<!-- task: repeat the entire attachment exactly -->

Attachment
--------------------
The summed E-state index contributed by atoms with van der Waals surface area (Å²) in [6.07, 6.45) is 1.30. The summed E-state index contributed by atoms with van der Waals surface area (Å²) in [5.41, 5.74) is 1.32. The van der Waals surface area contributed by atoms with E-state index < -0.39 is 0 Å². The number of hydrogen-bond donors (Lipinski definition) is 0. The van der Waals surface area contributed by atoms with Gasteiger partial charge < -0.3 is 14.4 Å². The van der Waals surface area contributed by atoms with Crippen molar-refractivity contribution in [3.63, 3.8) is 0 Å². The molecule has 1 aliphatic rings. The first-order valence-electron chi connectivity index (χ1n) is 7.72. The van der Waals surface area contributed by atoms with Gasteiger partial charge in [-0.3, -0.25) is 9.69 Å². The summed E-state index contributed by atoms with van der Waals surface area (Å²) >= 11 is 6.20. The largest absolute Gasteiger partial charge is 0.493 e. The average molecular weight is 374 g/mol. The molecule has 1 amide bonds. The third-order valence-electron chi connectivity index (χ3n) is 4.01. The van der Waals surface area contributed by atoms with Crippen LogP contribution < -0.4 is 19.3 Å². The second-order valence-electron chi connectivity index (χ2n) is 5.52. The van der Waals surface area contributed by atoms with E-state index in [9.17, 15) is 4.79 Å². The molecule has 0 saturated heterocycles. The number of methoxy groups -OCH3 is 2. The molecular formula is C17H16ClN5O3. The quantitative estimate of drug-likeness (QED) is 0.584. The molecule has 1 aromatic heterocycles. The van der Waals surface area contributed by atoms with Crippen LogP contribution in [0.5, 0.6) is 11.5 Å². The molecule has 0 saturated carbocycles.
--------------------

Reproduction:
The summed E-state index contributed by atoms with van der Waals surface area (Å²) in [6.07, 6.45) is 1.30. The summed E-state index contributed by atoms with van der Waals surface area (Å²) in [5.41, 5.74) is 1.32. The van der Waals surface area contributed by atoms with E-state index < -0.39 is 0 Å². The number of hydrogen-bond donors (Lipinski definition) is 0. The van der Waals surface area contributed by atoms with Gasteiger partial charge < -0.3 is 14.4 Å². The van der Waals surface area contributed by atoms with Crippen molar-refractivity contribution in [3.63, 3.8) is 0 Å². The molecule has 1 aliphatic rings. The first-order valence-electron chi connectivity index (χ1n) is 7.72. The van der Waals surface area contributed by atoms with Gasteiger partial charge in [-0.3, -0.25) is 9.69 Å². The summed E-state index contributed by atoms with van der Waals surface area (Å²) >= 11 is 6.20. The largest absolute Gasteiger partial charge is 0.493 e. The average molecular weight is 374 g/mol. The molecule has 1 amide bonds. The third-order valence-electron chi connectivity index (χ3n) is 4.01. The van der Waals surface area contributed by atoms with Crippen LogP contribution < -0.4 is 19.3 Å². The second-order valence-electron chi connectivity index (χ2n) is 5.52. The van der Waals surface area contributed by atoms with E-state index in [9.17, 15) is 4.79 Å². The molecule has 0 saturated heterocycles. The number of methoxy groups -OCH3 is 2. The molecular formula is C17H16ClN5O3. The quantitative estimate of drug-likeness (QED) is 0.584. The molecule has 1 aromatic heterocycles. The van der Waals surface area contributed by atoms with Crippen LogP contribution in [0.5, 0.6) is 11.5 Å². The molecule has 0 saturated carbocycles.